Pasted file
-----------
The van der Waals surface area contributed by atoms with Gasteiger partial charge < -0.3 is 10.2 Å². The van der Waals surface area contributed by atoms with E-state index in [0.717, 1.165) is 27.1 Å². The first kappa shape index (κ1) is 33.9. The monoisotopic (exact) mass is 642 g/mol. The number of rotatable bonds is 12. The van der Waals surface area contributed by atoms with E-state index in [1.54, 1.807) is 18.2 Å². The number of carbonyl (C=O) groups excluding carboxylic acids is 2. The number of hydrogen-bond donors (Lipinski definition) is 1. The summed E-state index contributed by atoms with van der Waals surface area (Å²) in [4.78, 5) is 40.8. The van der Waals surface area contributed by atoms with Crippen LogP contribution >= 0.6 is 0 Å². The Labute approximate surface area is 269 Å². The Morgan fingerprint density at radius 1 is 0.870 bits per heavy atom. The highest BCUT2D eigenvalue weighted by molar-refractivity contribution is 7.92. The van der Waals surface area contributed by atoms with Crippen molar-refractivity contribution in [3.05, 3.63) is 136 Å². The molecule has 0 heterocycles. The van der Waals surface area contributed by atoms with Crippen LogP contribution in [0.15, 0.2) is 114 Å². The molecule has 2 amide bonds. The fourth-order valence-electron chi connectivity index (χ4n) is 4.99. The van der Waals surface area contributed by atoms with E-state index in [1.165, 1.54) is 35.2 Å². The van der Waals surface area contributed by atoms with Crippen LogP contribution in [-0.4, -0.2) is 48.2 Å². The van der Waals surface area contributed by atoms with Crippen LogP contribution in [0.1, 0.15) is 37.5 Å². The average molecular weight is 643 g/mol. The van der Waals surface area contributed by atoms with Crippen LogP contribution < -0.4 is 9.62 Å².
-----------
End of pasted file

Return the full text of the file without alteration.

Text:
The van der Waals surface area contributed by atoms with Gasteiger partial charge < -0.3 is 10.2 Å². The van der Waals surface area contributed by atoms with E-state index in [0.717, 1.165) is 27.1 Å². The first kappa shape index (κ1) is 33.9. The monoisotopic (exact) mass is 642 g/mol. The number of rotatable bonds is 12. The van der Waals surface area contributed by atoms with E-state index in [1.54, 1.807) is 18.2 Å². The number of carbonyl (C=O) groups excluding carboxylic acids is 2. The number of hydrogen-bond donors (Lipinski definition) is 1. The summed E-state index contributed by atoms with van der Waals surface area (Å²) in [4.78, 5) is 40.8. The van der Waals surface area contributed by atoms with Crippen LogP contribution >= 0.6 is 0 Å². The Labute approximate surface area is 269 Å². The Morgan fingerprint density at radius 1 is 0.870 bits per heavy atom. The highest BCUT2D eigenvalue weighted by molar-refractivity contribution is 7.92. The van der Waals surface area contributed by atoms with Crippen molar-refractivity contribution in [3.05, 3.63) is 136 Å². The molecule has 0 heterocycles. The van der Waals surface area contributed by atoms with Crippen LogP contribution in [0.15, 0.2) is 114 Å². The molecule has 2 amide bonds. The fourth-order valence-electron chi connectivity index (χ4n) is 4.99. The van der Waals surface area contributed by atoms with E-state index in [1.165, 1.54) is 35.2 Å². The van der Waals surface area contributed by atoms with Crippen LogP contribution in [-0.4, -0.2) is 48.2 Å². The van der Waals surface area contributed by atoms with Crippen LogP contribution in [0.1, 0.15) is 37.5 Å². The average molecular weight is 643 g/mol. The van der Waals surface area contributed by atoms with Crippen LogP contribution < -0.4 is 9.62 Å².